By the time spring shows up in the South, our team is already eagerly awaiting Museums and the Web, an annual museum conference that attracts professionals from some of the world’s leading museums, industry experts, and technologists. This year, Sean and I ventured out to LA for the 20th installment, excited to catch up with friends, colleagues and museum technology enthusiasts. We had many exciting discussions centered around the community’s shared goals of refining and pushing the boundaries of the web to better serve museums and their visitors.
After a couple weeks to catch up and process, I took a chance to recap a few insights from sessions that stood out, and then take a cursory look how we plan to integrate them in our process here at Cuberis.
The Metrics Behind Museum Personas
Lightning Talk: Falk Meets Online Motivation
Those immersed in museums have definitely heard of Falk’s 5 personas of museum visitors, a study which examines on-site visitors through their visit motivation instead of their demographic data. In a lightning talk by Sarah Wambold & Marty Spellerberg, they laid out their recent research to start understanding how the five Falk types align with museum website users. Much needed research! With a survey deployed on 24 museum websites, their team first had users self-identify their motivation, then tracked the interactions throughout their website visits. The metrics revealed that all but one of the 24 websites recorded the largest number of site visitors to fall under the “Facilitators” persona type, a huge revelation for museum web managers!
This research adds a much-needed digital dimension to Falk’s persona types, but is just the beginning of exploring the motivations for web visits. This is especially true as museums increase the amount of interpretive content available online. At Cuberis, we have worked to incorporate these findings into our internal discovery process, thinking about how we can best understand and prepare for these facilitators and thus the people in their circles of influence, specific to each site we build.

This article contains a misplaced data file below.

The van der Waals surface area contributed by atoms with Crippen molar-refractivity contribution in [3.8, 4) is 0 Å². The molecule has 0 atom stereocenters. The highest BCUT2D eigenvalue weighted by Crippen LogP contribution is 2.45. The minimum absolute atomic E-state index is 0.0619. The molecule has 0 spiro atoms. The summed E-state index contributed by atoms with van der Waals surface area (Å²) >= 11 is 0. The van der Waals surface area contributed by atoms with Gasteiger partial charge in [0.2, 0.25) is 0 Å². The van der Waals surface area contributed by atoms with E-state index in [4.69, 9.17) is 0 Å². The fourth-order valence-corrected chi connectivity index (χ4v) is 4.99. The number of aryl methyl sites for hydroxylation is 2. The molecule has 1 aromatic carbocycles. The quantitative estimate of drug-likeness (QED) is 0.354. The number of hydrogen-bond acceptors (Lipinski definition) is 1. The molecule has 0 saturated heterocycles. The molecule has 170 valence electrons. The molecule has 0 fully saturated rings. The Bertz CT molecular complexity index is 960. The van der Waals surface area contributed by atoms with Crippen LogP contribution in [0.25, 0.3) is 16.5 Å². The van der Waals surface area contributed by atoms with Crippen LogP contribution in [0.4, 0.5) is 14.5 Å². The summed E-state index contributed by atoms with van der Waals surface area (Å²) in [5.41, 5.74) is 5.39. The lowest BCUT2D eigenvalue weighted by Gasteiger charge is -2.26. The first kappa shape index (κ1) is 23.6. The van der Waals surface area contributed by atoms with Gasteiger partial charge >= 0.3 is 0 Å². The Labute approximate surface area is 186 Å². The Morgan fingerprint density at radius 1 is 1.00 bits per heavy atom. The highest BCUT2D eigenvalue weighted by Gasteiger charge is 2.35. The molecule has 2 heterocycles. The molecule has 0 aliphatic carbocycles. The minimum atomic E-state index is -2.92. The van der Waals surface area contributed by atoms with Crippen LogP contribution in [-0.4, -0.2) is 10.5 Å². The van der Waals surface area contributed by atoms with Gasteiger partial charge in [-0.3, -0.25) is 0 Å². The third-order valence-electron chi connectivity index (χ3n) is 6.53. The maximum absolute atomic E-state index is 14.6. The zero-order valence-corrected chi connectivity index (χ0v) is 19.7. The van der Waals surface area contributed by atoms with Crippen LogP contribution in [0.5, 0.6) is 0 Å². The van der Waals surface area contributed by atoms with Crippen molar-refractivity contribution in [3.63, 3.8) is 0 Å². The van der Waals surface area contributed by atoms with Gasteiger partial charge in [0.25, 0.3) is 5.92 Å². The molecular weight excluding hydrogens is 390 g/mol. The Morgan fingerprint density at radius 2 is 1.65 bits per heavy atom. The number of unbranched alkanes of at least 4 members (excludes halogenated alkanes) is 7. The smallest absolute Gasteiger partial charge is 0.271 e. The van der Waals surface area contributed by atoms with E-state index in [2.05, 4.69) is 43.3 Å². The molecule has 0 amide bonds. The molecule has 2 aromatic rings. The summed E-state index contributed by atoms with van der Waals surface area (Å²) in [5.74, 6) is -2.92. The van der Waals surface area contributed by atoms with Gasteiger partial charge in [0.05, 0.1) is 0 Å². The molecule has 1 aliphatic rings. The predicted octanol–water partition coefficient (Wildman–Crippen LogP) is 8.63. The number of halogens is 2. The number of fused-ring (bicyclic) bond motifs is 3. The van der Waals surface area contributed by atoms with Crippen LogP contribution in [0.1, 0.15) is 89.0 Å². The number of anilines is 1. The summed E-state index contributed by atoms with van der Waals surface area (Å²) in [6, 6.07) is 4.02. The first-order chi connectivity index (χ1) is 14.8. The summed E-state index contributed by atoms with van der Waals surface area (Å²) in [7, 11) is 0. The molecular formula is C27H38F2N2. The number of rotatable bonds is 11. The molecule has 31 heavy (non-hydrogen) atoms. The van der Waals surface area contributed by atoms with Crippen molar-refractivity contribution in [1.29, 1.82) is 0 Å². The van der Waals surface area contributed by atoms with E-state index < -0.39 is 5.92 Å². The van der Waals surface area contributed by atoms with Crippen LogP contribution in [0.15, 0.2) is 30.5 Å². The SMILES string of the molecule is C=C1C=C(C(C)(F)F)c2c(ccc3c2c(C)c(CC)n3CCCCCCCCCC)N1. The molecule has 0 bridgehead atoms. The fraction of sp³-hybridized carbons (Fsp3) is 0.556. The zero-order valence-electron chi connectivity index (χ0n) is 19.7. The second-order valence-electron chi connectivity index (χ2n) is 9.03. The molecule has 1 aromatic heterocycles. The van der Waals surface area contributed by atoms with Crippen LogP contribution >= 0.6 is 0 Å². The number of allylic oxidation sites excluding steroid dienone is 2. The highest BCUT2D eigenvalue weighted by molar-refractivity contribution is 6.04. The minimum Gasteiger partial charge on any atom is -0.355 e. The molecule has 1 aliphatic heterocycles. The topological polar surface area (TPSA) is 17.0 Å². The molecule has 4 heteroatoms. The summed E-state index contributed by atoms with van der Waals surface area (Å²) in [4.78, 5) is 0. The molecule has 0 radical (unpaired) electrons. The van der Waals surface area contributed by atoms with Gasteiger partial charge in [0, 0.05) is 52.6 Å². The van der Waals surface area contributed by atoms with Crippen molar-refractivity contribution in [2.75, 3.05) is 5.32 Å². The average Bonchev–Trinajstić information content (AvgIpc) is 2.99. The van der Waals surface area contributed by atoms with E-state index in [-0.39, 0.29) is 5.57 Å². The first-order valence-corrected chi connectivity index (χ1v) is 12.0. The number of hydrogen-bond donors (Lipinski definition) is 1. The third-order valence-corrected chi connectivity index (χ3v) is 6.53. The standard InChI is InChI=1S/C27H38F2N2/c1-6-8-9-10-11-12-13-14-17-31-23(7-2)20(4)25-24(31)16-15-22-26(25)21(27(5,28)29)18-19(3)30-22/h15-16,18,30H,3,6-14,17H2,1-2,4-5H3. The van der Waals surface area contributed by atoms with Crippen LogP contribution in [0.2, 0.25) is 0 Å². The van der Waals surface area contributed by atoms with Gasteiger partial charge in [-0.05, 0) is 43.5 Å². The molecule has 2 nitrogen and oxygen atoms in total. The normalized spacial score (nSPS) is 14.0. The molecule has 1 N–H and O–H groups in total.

Pushing Museum Storytelling Online
Session: Big and Slow: Adventures in Digital Storytelling
The idea of enhancing and further supporting a museum’s physical experience with its online interface isn’t anything new. However, I saw the concept in a different light after attending this session. In an age of instant online gratification, the case studies shown during this session invite their guests (just like in a physical museum) to slow down and get lost, diving deep into digital room after room of virtual content and artifacts, peeling back the layers of a story.
Led by Danny Birchall of UK’s Wellcome Collection, and Anna Faherty of Strategic Content, the session started with the history of what Snowfall did for the longform story and how the Google Cultural Institute has created a wealth of immersive cultural resources (like Bruegel Unseen Masterpieces). They then showcased two of their own projects at the Wellcome Collection: Mindcraft and The Collectors. Both invite the narrative to unfold as the user interacts with varying content of different depths and kinds, allowing them to become immersed in a deeply-involved story.
Seeing these projects gave us concrete examples of ways that the digital and physical experiences of a museum can challenge and promote each other through storytelling. I would highly recommend just setting aside a couple hours to get lost in the Wellcome Collection’s longform examples or Google Cultural Institute’s wealth of content, as they shift our understanding of how digital stories can be told.
Connecting Users to Museums through Varying Lenses
GLAMi Award Winners: ArkUK and MetKids
We always look for inspiration for new and different ways to connect users to the museums. Two sites that I found particularly innovative in their approach were artuk.org and metkids, both showcased as GLAMi Awards winners at MWXX.